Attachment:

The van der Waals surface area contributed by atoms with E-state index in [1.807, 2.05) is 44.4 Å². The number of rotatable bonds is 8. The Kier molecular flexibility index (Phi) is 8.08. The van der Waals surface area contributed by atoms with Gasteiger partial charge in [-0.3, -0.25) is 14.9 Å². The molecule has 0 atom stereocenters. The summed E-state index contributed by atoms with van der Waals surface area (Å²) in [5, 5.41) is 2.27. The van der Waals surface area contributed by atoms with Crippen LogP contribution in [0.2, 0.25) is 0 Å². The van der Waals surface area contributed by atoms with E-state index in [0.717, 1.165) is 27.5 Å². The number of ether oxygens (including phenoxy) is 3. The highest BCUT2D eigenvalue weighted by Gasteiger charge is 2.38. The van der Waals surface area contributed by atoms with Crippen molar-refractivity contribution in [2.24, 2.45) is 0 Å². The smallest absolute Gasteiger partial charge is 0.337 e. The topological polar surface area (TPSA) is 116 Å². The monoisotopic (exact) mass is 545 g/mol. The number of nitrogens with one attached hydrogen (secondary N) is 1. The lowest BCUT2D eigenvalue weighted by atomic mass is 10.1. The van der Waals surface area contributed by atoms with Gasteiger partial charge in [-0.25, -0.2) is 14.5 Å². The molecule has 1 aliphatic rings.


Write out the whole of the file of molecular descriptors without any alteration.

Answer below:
The van der Waals surface area contributed by atoms with E-state index in [1.807, 2.05) is 44.4 Å². The number of rotatable bonds is 8. The Kier molecular flexibility index (Phi) is 8.08. The van der Waals surface area contributed by atoms with Gasteiger partial charge in [-0.3, -0.25) is 14.9 Å². The molecule has 0 atom stereocenters. The summed E-state index contributed by atoms with van der Waals surface area (Å²) in [5, 5.41) is 2.27. The van der Waals surface area contributed by atoms with Crippen LogP contribution in [0.2, 0.25) is 0 Å². The van der Waals surface area contributed by atoms with E-state index in [0.717, 1.165) is 27.5 Å². The number of ether oxygens (including phenoxy) is 3. The highest BCUT2D eigenvalue weighted by Gasteiger charge is 2.38. The van der Waals surface area contributed by atoms with Crippen molar-refractivity contribution in [2.24, 2.45) is 0 Å². The smallest absolute Gasteiger partial charge is 0.337 e. The topological polar surface area (TPSA) is 116 Å². The monoisotopic (exact) mass is 545 g/mol. The number of nitrogens with one attached hydrogen (secondary N) is 1. The lowest BCUT2D eigenvalue weighted by atomic mass is 10.1. The van der Waals surface area contributed by atoms with Gasteiger partial charge in [-0.25, -0.2) is 14.5 Å². The molecule has 1 aliphatic rings.